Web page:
In this case, since the vector as an argument is an unnamed temporary, my possibly flawed understanding is that it will be guaranteed to be moved instead of copied (if a move constructor exists). Further, my (again: possibly-flawed) understanding that GetStuff(), without RVO, would create a temporary, and then the temporary would be moved into 'result'.

However, you could use std::move() to tell the compiler to move the lvalue and get the same effect: std::move() would take the lvalue and return it as a rvalue, allowing GetStuff() to use a move-constructor for its parameter.

std::vector<std::string> veryLargeVector; veryLargeVector.resize(2000, "very large string containing alot of data"); std::vector<std::string> result = GetStuff(std::move(veryLargeVector));

It seems all of this would depend on the class being passed around to actually implement move constructors though (which std::vector does).

Where I'm getting my impressions from:
[size=2]C++11: Rvalue references and move constructors (Wikipedia)
[size=2]A Brief Introduction to Rvalue References (2008)
[size=2]GoingNative 2012 - STL11: Magic && Secrets (2012 - Particularly 35 minutes into the video)

I haven't read the actual standard, despite having the PDF draft on my computer.

tl;dr: I was getting confused between lvalues and rvalues, but you can explicitly get the same result if you use std::move() and the type has a move constructor defined. Whether or not a compilers would automaticly detect it (which I recall hearing somewhere, but have no proof of, and it wouldn't be guaranteed), an explicit std::move() should guarantee it. Edited by Servant of the Lord

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tl;dr: I was getting confused between lvalues and rvalues, but you can explicitly get the same result if you use std::move() and the type has a move constructor defined. Whether or not a compilers would automaticly detect it (which I recall hearing somewhere, but have no proof of, and it wouldn't be guaranteed), an explicit std::move() should guarantee it.
Thank you, that was an excellent response. (A++++, would reply again, ... )
The Lavavej video at exactly 36:53 confirms my earlier point. In your initial example when you passed in a lvalue, you would have gotten a useless copy, contrary to what you initially assumed. I also think you are correct in that applying std::move to the argument would work here, assuming the type has a move constructor. However, the smart default to use is still const ref, and a beginner should just go with that every time instead of trying to puzzle out when to use by-value and when to use move. Moving the argument also leaves the undefined object dangling in the caller and causes the risk of accidentally using it again. I think it's safe to say >90% of people coding C++ for a living do not understand move yet, and a lot of them never will.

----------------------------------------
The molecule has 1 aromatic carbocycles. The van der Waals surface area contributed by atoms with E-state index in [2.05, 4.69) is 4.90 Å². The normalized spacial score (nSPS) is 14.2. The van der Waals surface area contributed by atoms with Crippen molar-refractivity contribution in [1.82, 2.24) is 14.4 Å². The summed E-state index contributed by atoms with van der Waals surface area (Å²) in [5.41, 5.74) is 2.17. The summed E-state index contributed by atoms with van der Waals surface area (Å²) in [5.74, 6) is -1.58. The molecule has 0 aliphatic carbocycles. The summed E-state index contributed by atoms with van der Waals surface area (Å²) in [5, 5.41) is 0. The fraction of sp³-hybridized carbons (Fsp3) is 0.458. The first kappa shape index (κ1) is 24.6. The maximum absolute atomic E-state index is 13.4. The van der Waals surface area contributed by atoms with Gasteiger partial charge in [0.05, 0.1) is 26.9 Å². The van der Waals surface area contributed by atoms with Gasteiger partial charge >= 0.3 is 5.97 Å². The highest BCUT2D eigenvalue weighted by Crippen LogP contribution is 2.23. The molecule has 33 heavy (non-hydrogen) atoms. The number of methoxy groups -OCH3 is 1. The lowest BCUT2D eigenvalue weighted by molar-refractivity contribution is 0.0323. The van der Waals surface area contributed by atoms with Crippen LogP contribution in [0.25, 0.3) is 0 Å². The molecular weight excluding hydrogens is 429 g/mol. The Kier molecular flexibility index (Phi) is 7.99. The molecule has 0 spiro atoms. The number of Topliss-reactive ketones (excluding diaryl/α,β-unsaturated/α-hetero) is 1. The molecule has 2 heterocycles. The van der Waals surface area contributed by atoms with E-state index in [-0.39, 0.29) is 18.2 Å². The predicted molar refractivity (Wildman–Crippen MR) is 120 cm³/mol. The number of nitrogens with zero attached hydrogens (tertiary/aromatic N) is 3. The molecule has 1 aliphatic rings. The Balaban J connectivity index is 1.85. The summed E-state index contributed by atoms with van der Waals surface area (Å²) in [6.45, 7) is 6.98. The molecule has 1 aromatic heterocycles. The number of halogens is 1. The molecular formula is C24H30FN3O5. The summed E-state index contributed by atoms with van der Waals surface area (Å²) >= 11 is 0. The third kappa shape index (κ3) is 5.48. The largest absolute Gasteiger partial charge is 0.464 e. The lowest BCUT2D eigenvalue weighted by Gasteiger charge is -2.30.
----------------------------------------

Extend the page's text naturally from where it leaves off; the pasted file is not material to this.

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Np, sorry for the initial confusion and spread disinformation.
[size=2]I edited the original post, not to change what I said, but to visually strike-out the wrong info and add a link to this thread.

The Lavavej video at ~35:00 indicates the proper time to use pass-by-value would be when you are creating a copy from the const ref anyway, because then with temporaries the copy can be avoided; as STL puts it in other places: "Never slower, but sometimes faster".

So, general rule of thumb seems to be:

• Default to const ref, unless...

• ...you need to modify the original, then default to regular ref
• ...you need to make a copy, then default to by-value which will sometimes (depending on move constructor) optimize away the copy for temporaries.

Which was pretty much the same rule of thumb C++ has always had.

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Read this (including the references -- Boris' three-parter "Efficient argument passing in C++11" is linked to in the blog post):
http://scottmeyers.blogspot.com/2012/10/parameter-types-in-constructors.html